Conditions that, although they show, as we have said, a more aggravated problem within the United Kingdom, are repeated together in all the most developed countries. Training policies would be another possible solution, but in reality, a mason, for example, cannot become a waiter from one moment to the next.
To cite an expert in the field, for example, it should be noted as De la Torre indicates in El Confidencial that we would have to train and/or adapt many more to unemployed people for the needs we might have, talking about Spain, but we could perfectly extrapolate it to the EU or the United Kingdom.
In this sense, if these were not enough to generate attraction to labour, there would be no choice but to increase wages, which would have an impact on the price of the final product and on the entire chain of processing and industry. Of course, the employers themselves report that “If everyone pays more for their employees and carriers, it will end up moving to the consumer.”
The latest communiqués issued in this regard, in the case of the United Kingdom, indicate that 5000 temporary visas are to be generated for the transport sector.
Even so, it can be considered that this measure is still a patch or a blindfold that covers the eyes in the face of a problem that, as we have said, is much more complex and profound and deals with the very foundations of the economy and the labour market.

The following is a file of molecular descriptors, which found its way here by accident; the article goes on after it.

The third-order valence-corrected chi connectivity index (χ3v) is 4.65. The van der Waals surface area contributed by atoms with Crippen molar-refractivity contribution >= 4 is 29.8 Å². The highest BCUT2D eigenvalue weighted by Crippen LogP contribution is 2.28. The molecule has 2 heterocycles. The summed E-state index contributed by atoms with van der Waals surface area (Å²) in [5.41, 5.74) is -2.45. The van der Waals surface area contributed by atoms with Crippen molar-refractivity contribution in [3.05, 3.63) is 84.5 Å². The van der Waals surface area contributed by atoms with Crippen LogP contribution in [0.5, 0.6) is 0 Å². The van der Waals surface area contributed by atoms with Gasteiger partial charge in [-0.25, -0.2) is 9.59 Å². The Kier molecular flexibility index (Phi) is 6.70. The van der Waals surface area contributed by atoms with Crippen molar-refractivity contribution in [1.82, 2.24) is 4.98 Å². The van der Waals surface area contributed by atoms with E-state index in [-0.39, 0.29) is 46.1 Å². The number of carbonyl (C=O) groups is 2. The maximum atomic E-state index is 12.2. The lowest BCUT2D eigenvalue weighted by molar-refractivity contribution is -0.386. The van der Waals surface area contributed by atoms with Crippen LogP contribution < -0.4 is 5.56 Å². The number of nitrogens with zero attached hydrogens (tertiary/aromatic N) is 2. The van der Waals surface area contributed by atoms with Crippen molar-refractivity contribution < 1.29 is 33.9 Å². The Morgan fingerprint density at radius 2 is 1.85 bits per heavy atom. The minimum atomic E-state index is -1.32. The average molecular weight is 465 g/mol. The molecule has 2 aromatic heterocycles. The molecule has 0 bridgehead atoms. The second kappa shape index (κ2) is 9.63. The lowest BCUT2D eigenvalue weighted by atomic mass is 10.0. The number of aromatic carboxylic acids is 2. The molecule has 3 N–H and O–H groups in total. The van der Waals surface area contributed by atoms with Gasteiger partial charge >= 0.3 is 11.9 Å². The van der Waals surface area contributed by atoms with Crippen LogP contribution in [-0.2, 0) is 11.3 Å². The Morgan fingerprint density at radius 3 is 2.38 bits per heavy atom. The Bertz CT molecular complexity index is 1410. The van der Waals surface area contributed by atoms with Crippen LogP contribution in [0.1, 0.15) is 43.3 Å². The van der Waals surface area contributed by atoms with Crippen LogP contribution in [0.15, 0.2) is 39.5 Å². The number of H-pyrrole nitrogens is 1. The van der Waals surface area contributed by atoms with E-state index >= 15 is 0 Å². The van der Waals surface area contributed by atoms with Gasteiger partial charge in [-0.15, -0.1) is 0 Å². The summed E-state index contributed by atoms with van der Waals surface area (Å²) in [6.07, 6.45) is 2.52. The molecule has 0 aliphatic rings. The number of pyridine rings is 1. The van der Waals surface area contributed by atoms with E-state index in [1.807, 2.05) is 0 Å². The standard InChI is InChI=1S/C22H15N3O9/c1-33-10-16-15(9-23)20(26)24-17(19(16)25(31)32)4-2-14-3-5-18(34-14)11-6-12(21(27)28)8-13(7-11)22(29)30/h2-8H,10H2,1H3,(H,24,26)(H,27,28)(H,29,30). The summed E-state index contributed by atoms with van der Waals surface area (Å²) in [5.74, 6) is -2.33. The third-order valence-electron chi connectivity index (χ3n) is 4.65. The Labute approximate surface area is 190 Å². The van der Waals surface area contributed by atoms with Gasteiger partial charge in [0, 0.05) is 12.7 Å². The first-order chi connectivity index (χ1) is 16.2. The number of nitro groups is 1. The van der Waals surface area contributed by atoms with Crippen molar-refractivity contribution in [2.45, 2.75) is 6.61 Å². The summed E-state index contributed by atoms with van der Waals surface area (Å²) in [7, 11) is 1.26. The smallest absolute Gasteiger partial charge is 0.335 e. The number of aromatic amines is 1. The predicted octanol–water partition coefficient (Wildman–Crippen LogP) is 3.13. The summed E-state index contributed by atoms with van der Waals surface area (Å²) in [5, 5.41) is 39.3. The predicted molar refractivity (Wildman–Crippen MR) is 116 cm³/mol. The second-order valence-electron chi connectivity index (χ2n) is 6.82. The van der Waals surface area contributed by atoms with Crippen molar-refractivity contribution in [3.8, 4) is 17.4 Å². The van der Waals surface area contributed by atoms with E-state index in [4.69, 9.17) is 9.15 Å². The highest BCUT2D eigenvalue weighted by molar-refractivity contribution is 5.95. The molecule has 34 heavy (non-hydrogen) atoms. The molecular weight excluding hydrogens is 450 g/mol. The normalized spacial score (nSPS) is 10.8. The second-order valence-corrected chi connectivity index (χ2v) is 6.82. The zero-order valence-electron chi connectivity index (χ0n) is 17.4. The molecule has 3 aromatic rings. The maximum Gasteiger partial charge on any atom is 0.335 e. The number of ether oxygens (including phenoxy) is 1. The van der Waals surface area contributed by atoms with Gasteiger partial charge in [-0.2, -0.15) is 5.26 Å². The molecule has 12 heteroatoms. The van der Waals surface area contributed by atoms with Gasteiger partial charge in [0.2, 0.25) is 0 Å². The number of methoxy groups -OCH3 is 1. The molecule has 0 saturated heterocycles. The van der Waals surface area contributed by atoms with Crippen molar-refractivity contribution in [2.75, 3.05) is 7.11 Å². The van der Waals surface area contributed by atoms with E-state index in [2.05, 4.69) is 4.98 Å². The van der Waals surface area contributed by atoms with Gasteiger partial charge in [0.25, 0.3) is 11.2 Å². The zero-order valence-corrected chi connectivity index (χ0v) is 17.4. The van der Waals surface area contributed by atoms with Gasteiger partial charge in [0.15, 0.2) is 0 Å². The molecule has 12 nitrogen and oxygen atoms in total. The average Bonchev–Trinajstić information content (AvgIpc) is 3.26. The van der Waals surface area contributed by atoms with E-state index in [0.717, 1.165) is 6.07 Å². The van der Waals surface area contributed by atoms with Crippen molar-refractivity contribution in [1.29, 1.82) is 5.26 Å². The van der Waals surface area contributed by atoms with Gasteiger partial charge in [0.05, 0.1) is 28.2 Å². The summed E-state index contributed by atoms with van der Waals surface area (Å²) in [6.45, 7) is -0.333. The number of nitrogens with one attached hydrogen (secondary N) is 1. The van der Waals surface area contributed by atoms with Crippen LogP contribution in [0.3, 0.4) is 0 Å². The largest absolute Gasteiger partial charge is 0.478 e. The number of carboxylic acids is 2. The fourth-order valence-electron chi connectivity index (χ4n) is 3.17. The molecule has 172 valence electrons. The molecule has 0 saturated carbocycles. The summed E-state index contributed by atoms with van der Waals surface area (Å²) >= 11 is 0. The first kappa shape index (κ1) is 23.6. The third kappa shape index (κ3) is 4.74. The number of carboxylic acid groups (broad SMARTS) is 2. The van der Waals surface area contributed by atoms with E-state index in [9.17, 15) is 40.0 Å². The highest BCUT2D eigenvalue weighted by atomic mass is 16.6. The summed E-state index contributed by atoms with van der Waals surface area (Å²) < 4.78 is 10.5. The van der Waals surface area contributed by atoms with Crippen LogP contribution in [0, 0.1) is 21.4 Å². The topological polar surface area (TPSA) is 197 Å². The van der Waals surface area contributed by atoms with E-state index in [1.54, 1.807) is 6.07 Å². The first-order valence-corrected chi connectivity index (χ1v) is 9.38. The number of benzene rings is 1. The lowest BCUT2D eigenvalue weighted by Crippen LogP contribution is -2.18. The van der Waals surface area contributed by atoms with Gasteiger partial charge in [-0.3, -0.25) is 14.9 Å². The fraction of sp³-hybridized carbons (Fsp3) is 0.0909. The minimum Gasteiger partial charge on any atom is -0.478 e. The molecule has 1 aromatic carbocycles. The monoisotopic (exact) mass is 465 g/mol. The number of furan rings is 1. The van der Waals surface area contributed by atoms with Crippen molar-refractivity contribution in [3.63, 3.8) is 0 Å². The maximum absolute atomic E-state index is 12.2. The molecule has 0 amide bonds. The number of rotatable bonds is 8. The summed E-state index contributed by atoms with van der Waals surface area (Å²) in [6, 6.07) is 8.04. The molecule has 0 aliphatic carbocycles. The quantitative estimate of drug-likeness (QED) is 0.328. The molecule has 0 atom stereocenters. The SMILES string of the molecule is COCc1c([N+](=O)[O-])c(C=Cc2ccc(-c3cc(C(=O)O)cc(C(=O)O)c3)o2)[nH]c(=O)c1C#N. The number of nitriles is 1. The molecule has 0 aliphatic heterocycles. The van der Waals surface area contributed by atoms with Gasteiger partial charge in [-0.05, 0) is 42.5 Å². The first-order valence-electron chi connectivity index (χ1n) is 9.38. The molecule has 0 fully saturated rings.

So everything indicates that it would be much more realistic to attack this issue from the root with deeper reforms and in view of attacking the root of the problem without resorting to temporary solutions that mask it in favour of an immediacy that will cease to have an effect sooner rather than later.
To which it should be added that this is a very sensitive issue that, obviously, from what we have commented, does not have an easy and immediate solution but that beyond Brexit and that has been manifested with greater intensity in the United Kingdom, it is something that the rest of the countries have to focus on not only in relation to immigration policies (an issue so booming and with speeches).
Increasingly radical for a few years but with the internal labour market of each country and the quality of it. And more in a system that every day tends more towards globalization and what this entails and whose gaps begin to be pressed since the beginning of the pandemic.
Where is the boundary or midpoint between a global economy and its virtues and dependence on other countries and their disadvantages to maintaining a welfare state without ups and downs?